It’s New Year’s Eve 2012. I’m in jeans and a wool sweater, not in my high heels and sparkly top. My plans for a productive day and a party for one have been sidetracked.
I feel lazy and low-key. And thoughtful.
My neighbors are not being low-key; they’ve been shooting fireworks sporadically all evening. I sit here wondering if I should look out my window and see the colors and sparks.
I’ll wait till midnight.
The neighbors will be bringing out the really fancy stuff then.
I usually prepare a meditation of sorts for myself, but not this year. I don’t desire anything. Is this lethargy or peace? It’s definitely new.
Maybe I just got so engaged in the end of the world December 21 2012 (in a very fun way) that I’ve already had my end of the year focus.
2012 has been the most low-key year I’ve had in years. I haven’t fussed with anything. I haven’t had any drama whatsoever. What new and unusual I have experienced has gone well and been pleasant.
2012 has been about wrapping things up. Bringing closure. Forgiving and moving on. Accepting the march of time. Acknowledging that the next phase of life will be one of aging.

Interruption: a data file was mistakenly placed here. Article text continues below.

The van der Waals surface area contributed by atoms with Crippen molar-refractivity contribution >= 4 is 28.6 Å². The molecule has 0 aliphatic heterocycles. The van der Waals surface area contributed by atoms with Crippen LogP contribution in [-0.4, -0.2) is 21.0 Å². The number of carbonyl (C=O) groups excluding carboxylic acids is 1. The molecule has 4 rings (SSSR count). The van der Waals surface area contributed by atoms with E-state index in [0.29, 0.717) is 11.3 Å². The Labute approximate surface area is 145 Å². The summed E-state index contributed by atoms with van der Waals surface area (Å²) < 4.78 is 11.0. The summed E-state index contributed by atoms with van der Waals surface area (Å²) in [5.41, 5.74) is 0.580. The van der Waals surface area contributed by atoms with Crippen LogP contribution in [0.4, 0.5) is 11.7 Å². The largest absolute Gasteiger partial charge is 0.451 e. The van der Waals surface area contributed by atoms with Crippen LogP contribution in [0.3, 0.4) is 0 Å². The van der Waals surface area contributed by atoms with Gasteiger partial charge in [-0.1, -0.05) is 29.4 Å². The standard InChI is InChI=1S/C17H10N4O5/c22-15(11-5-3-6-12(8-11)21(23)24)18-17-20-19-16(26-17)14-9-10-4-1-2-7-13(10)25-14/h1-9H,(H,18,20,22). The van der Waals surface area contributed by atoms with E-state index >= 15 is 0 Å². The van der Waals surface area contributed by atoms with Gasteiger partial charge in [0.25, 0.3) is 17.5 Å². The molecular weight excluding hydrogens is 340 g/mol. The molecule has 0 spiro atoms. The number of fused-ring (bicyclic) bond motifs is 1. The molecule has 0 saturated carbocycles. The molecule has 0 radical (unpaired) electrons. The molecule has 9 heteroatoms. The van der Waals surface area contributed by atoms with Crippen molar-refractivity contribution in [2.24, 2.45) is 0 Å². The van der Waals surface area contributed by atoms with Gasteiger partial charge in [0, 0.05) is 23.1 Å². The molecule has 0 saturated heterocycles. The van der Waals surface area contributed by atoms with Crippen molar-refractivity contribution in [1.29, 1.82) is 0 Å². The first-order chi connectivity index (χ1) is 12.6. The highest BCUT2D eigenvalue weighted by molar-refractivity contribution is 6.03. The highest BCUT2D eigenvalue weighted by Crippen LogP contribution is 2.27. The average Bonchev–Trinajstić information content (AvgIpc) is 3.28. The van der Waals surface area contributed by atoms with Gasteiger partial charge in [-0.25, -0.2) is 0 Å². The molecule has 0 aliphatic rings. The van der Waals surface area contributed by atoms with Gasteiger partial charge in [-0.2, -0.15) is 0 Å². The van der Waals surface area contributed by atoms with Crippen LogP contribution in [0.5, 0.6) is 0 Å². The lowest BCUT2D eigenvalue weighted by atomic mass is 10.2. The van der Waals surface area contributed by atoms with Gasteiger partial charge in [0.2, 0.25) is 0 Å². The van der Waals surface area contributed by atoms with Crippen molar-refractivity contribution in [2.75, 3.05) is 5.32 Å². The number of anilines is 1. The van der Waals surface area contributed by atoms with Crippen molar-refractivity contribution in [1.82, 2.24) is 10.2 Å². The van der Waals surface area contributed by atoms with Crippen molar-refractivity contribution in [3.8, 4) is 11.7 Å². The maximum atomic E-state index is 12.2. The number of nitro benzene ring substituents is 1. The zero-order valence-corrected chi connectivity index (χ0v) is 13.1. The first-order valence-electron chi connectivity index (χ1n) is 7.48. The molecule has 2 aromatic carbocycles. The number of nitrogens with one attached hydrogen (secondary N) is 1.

A corner has been turned, with no more fanfare or effort than turning any corner.
Buddhism teaches that the only way to be free, to leave this Earthbound existence and its resemblance to Hell, is by giving up all desires, even the good ones. As long as we want something from a bodily existence on this planet, we will keep returning for a bodily existence.
After seeing how wonderfully well ho’oponopono works in my life, I find myself more and more drawn to neutral. The ho’oponopono goal of returning to zero seems to me to be exactly the same as buddhism’s search for nirvana.
In 2012 I patched things up with my parents, meaning I ended my life-long expectation of being hurt by them. And with that, a life-long habit of keeping them at arm’s length. The new habit needs tweaking and that probably is a good New Year’s resolution.
2012 had a number of firsts for me and still I have the feeling of tying up loose ends and packing the past into boxes to finally go into storage instead of being constantly left out to trip over.
That reminds me: Time to get the Christmas stuff stowed away, too.
I wonder if my lack of excitement for the evening, my lack of desire to shape the coming year with a midnight meditation is a good thing: A buddhist lack of desire. A lack of interest in one’s own life is not good and not what I want. Quite the contrary: I want to get more passionate in the year to come. I want to set the internet and Facebook aside, and focus once again more on reading and writing.
That’s actually what prompted this post: Friends posting “Happy New Year’s!” on Facebook. I found myself unsatisfied with merely clicking “Like” or replying “Thanks, you too!” I wanted something more — substantial.
However you mark the end of one year (and calendar) and the start of another, I hope it’s safe and joyous.